Glen Gulutzan was supposed to be the coach who elevated the Calgary Flames from a hard working fast team that lost more games than it won, into a legitimate contender in the Western Conference. He was supposed to be the next step in the Flames’ rebuild to get this team to the next level.
After fourteen games in 2016-17, the Flames sit at a disappointing 5-8-1 record, while only managing to score 7 goals in the last five games to 19 against. The team seems to be playing a style that doesn’t suit them, and the games are a lot less entertaining with the added structure.
Granted, when coming to a new club there is a significant learning curve involved, but there have been times this season where Gulutzan has looked simply lost in Calgary.
Whether it was the constant line juggling before and during games, or the simple desire to have a player like Nicklas Grossmann on the ice ahead of Brett Kulak and Jyrki Jokipakka, there’s a lot of head scratching going on. Thank goodness he was just put on waivers by the Flames.
Another reason he was brought in, was to rectify the defensive and special teams situations that plagued the Bob Hartley era for the Flames. Alongside Dave Cameron (PP coach) and Paul Jerrard (PK coach), these issues haven’t been fixed and have been a contributing factor in most of the losses this year.
The Flames are among the very worst in the league in shot attempts per powerplay, scoring chances per powerplay, shooting % on powerplays, and in the bottom third on pretty much every other stat.
So far this season the Flames have:
- The 28th Ranked Goals Against at 3.57 per game (3.13 last year- league worst)
- The 28th Ranked PP at 8.3% (17.0% last year - 22nd)
- The 29th Ranked PK at 72.4% (75.5% last year - league worst)
- The 24th Ranked Goals For at 2.50 per game (2.79 last year - 10th)
Not all of the blame should be heaped onto Gulutzan as many of these numbers will adjust over the course of the entire season. Also this is not to mention that many players have had poor starts to the season as well.
At the end of the day though, it’s the coach’s job to put the team in a position to succeed through strong systems and inspire confidence in his players while doing so, which is something Gulutzan simply hasn’t done.
Every single stat here is worse than it was last season, and while some possession numbers are better, Gulutzan hasn’t done the job he was brought in to do which was to improve the Flames in all of these metrics.
So how long is the proverbial leash for Glen Gulutzan with the Flames? Let’s look at some quantitative data of coach firings from both midseason and offseason timeframes.
|Team||Coach||Record||Yrs w/Club||Date Fired|
|CBJ||Todd Richards||0-7-0||5||October 21|
|PIT||Mike Johnston||15-10-3||2||December 12|
|MIN||Mike Yeo||23-22-10||5||February 13|
|OTT||Paul MacLean||11-11-5||4||December 8|
|EDM||Dallas Eakins||7-19-5||2||December 15|
|NJ||Peter DeBoer||12-17-7||4||December 26|
|TOR||Randy Carlyle||21-16-3||4||January 6|
|PHI||Peter Laviolette||0-3-0||5||October 7|
|FLA||Kevin Dineen||3-9-4||3||November 8|
|BUF||Ron Rolston||4-15-1||2||November 13|
|WPG||Claude Noel||19-23-5||4||January 12|
As we can see, only one coach on the lists was fired after one season, being John Tortorella in Vancouver. Even more specifically, a new coach hasn’t been canned mid-season in his first year with a club in recent seasons.
It’s seems as though teams are willing to give their new coaches at least 1-1.5 seasons to get things going before even thinking about moving in another direction. It also looks like most mid-season firings happen in late November-December and in my opinion, that’s still much too early to make a definitive decision on Gulutzan this season.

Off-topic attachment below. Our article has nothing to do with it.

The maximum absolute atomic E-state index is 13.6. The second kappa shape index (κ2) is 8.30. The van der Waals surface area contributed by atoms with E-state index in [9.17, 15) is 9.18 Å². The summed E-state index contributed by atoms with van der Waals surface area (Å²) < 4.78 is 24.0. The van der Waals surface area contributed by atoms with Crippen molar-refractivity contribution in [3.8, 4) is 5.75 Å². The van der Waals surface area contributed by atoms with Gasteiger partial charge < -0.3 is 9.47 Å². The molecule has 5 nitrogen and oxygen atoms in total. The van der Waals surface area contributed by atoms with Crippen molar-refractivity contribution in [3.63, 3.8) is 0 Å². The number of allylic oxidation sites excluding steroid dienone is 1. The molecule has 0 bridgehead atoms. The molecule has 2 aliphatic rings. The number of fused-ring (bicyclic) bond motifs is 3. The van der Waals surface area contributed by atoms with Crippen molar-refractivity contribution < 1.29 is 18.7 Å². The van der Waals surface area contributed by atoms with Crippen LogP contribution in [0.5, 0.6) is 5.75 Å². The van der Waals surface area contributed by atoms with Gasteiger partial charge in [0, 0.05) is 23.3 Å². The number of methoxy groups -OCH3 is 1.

Now let’s look at some qualitative information about this:
The Flames extensively searched for a coach for most of last summer, and it was the biggest story behind the Monahan and Gaudreau sagas. The Flames interviewed an extensive number of coaches looking to find the “right guy” for the job, both as a person and as a NHL coach. If they were to fire Gulutzan during this season, or even this offseason, it would certainly be an “egg on your face” situation for the management team.
Speaking of management, this was specifically Brad Treliving’s first head coach signing as an NHL GM. Bob Hartley was the guy from the Feaster/Burke regime and Treliving simply chose to keep things going with him until last year.
There’s a lot of pressure on Treliving for Gulutzan to perform because if his hand-picked coach can’t make his team win, then perhaps it was the players he supplied Gulutzan with that were the problem, as the spotlight would shift to him.
It’s for this reason that Treliving will give Gulutzan a good amount of time to succeed before having to make a decision about him. Brad Treliving has made a lot of very good decisions as the GM of the Flames and it’s still very early on, but some are thinking this could become his biggest failure.
If it were up to me, I’d give Gulutzan to at least early February to get this team to where it needs to be before I seriously would start to consider making changes.
However, there’s a lot riding on this from a Flames management perspective, so I very much expect him to be the coach for this entire season, and perhaps even into next season no matter what happens on the ice. Sorry Gulutzan haters, he may be here to stay for the time being.
Unfortunately for Gully, the fans may not possess the same level of patience, and I’m sure the passionate Saddledome faithful will voice their disapproval if the team continues to struggle this season.
We’re nearly 20% into the season, and it’s can no longer be about the new guy learning the new team, it has to be about the new guy improving his new team, something we haven’t seen much of yet this season, if at all.